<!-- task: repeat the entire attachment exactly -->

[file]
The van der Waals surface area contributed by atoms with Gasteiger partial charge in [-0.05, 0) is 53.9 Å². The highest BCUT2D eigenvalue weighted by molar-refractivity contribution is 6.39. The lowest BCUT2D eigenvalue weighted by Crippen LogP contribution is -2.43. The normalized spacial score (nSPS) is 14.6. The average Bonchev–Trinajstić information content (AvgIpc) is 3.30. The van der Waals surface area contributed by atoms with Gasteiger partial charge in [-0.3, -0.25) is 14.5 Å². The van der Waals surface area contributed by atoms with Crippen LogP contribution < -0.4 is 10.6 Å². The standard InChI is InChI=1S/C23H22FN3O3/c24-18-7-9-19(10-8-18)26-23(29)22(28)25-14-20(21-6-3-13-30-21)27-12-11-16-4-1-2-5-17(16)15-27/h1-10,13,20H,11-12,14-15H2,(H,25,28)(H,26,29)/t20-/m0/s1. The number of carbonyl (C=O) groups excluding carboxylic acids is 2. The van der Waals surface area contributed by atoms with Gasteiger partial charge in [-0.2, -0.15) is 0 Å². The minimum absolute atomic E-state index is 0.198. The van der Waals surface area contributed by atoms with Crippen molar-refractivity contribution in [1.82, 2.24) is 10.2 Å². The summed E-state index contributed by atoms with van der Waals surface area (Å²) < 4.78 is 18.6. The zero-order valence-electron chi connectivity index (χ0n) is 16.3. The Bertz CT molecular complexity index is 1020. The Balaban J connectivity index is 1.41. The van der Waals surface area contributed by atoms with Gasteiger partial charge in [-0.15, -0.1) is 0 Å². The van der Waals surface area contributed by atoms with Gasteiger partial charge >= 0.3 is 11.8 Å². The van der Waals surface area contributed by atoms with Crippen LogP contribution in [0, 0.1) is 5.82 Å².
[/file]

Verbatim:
The van der Waals surface area contributed by atoms with Gasteiger partial charge in [-0.05, 0) is 53.9 Å². The highest BCUT2D eigenvalue weighted by molar-refractivity contribution is 6.39. The lowest BCUT2D eigenvalue weighted by Crippen LogP contribution is -2.43. The normalized spacial score (nSPS) is 14.6. The average Bonchev–Trinajstić information content (AvgIpc) is 3.30. The van der Waals surface area contributed by atoms with Gasteiger partial charge in [-0.3, -0.25) is 14.5 Å². The van der Waals surface area contributed by atoms with Crippen LogP contribution < -0.4 is 10.6 Å². The standard InChI is InChI=1S/C23H22FN3O3/c24-18-7-9-19(10-8-18)26-23(29)22(28)25-14-20(21-6-3-13-30-21)27-12-11-16-4-1-2-5-17(16)15-27/h1-10,13,20H,11-12,14-15H2,(H,25,28)(H,26,29)/t20-/m0/s1. The number of carbonyl (C=O) groups excluding carboxylic acids is 2. The van der Waals surface area contributed by atoms with Gasteiger partial charge in [-0.2, -0.15) is 0 Å². The minimum absolute atomic E-state index is 0.198. The van der Waals surface area contributed by atoms with Crippen molar-refractivity contribution in [1.82, 2.24) is 10.2 Å². The summed E-state index contributed by atoms with van der Waals surface area (Å²) < 4.78 is 18.6. The zero-order valence-electron chi connectivity index (χ0n) is 16.3. The Bertz CT molecular complexity index is 1020. The Balaban J connectivity index is 1.41. The van der Waals surface area contributed by atoms with Gasteiger partial charge in [-0.15, -0.1) is 0 Å². The van der Waals surface area contributed by atoms with Gasteiger partial charge >= 0.3 is 11.8 Å². The van der Waals surface area contributed by atoms with Crippen LogP contribution in [0, 0.1) is 5.82 Å².